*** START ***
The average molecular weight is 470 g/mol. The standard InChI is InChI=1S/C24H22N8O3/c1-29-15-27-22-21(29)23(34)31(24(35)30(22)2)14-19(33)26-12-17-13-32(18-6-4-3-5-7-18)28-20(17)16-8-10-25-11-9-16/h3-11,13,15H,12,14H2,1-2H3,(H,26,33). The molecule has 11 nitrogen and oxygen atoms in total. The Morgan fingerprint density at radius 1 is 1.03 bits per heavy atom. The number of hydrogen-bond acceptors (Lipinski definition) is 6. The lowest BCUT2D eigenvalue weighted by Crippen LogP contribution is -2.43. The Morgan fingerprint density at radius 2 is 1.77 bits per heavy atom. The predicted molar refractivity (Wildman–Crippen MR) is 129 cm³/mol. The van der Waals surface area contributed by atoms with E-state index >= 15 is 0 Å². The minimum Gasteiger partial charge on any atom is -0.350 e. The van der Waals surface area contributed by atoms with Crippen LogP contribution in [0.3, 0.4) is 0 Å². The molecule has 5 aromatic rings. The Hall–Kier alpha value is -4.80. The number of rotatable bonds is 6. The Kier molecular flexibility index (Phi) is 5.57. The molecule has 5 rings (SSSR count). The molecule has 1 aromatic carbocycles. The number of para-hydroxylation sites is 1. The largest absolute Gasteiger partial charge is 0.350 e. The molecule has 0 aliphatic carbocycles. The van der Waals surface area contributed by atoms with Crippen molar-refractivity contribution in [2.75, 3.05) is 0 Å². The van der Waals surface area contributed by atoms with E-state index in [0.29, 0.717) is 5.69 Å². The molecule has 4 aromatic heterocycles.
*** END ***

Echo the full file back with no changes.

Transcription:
The average molecular weight is 470 g/mol. The standard InChI is InChI=1S/C24H22N8O3/c1-29-15-27-22-21(29)23(34)31(24(35)30(22)2)14-19(33)26-12-17-13-32(18-6-4-3-5-7-18)28-20(17)16-8-10-25-11-9-16/h3-11,13,15H,12,14H2,1-2H3,(H,26,33). The molecule has 11 nitrogen and oxygen atoms in total. The Morgan fingerprint density at radius 1 is 1.03 bits per heavy atom. The number of hydrogen-bond acceptors (Lipinski definition) is 6. The lowest BCUT2D eigenvalue weighted by Crippen LogP contribution is -2.43. The Morgan fingerprint density at radius 2 is 1.77 bits per heavy atom. The predicted molar refractivity (Wildman–Crippen MR) is 129 cm³/mol. The van der Waals surface area contributed by atoms with E-state index >= 15 is 0 Å². The minimum Gasteiger partial charge on any atom is -0.350 e. The van der Waals surface area contributed by atoms with Crippen LogP contribution in [0.3, 0.4) is 0 Å². The molecule has 5 aromatic rings. The Hall–Kier alpha value is -4.80. The number of rotatable bonds is 6. The Kier molecular flexibility index (Phi) is 5.57. The molecule has 5 rings (SSSR count). The molecule has 1 aromatic carbocycles. The number of para-hydroxylation sites is 1. The largest absolute Gasteiger partial charge is 0.350 e. The molecule has 0 aliphatic carbocycles. The van der Waals surface area contributed by atoms with Crippen molar-refractivity contribution in [2.75, 3.05) is 0 Å². The van der Waals surface area contributed by atoms with E-state index in [0.29, 0.717) is 5.69 Å². The molecule has 4 aromatic heterocycles.